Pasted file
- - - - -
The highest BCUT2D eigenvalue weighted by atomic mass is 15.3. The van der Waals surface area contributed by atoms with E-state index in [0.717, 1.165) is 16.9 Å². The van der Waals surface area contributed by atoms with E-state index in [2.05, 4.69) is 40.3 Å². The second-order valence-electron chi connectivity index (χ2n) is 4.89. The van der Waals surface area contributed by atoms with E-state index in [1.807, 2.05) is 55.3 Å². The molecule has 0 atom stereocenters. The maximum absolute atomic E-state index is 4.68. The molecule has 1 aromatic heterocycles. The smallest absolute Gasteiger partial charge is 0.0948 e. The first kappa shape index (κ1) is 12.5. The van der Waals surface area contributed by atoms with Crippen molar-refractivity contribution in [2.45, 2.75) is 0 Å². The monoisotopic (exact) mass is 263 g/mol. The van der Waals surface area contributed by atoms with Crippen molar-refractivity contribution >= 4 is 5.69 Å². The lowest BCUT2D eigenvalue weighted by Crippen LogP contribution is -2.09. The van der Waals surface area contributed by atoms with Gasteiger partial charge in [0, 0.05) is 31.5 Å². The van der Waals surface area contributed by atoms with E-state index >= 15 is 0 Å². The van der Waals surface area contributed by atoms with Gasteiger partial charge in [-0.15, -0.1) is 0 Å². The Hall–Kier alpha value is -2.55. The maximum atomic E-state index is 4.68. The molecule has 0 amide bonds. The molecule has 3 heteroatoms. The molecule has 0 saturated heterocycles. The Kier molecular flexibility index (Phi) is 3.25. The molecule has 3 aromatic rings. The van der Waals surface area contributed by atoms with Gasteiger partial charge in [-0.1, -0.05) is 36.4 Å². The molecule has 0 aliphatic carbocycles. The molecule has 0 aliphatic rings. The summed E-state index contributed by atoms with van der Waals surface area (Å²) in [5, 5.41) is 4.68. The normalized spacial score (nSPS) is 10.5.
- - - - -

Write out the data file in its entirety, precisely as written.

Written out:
The highest BCUT2D eigenvalue weighted by atomic mass is 15.3. The van der Waals surface area contributed by atoms with E-state index in [0.717, 1.165) is 16.9 Å². The van der Waals surface area contributed by atoms with E-state index in [2.05, 4.69) is 40.3 Å². The second-order valence-electron chi connectivity index (χ2n) is 4.89. The van der Waals surface area contributed by atoms with E-state index in [1.807, 2.05) is 55.3 Å². The molecule has 0 atom stereocenters. The maximum absolute atomic E-state index is 4.68. The molecule has 1 aromatic heterocycles. The smallest absolute Gasteiger partial charge is 0.0948 e. The first kappa shape index (κ1) is 12.5. The van der Waals surface area contributed by atoms with Crippen molar-refractivity contribution in [2.45, 2.75) is 0 Å². The monoisotopic (exact) mass is 263 g/mol. The van der Waals surface area contributed by atoms with Crippen molar-refractivity contribution >= 4 is 5.69 Å². The lowest BCUT2D eigenvalue weighted by Crippen LogP contribution is -2.09. The van der Waals surface area contributed by atoms with Gasteiger partial charge in [0, 0.05) is 31.5 Å². The van der Waals surface area contributed by atoms with E-state index >= 15 is 0 Å². The van der Waals surface area contributed by atoms with Gasteiger partial charge in [-0.15, -0.1) is 0 Å². The Hall–Kier alpha value is -2.55. The maximum atomic E-state index is 4.68. The molecule has 0 amide bonds. The molecule has 3 heteroatoms. The molecule has 0 saturated heterocycles. The Kier molecular flexibility index (Phi) is 3.25. The molecule has 3 aromatic rings. The van der Waals surface area contributed by atoms with Gasteiger partial charge in [-0.1, -0.05) is 36.4 Å². The molecule has 0 aliphatic carbocycles. The molecule has 0 aliphatic rings. The summed E-state index contributed by atoms with van der Waals surface area (Å²) in [5, 5.41) is 4.68. The normalized spacial score (nSPS) is 10.5.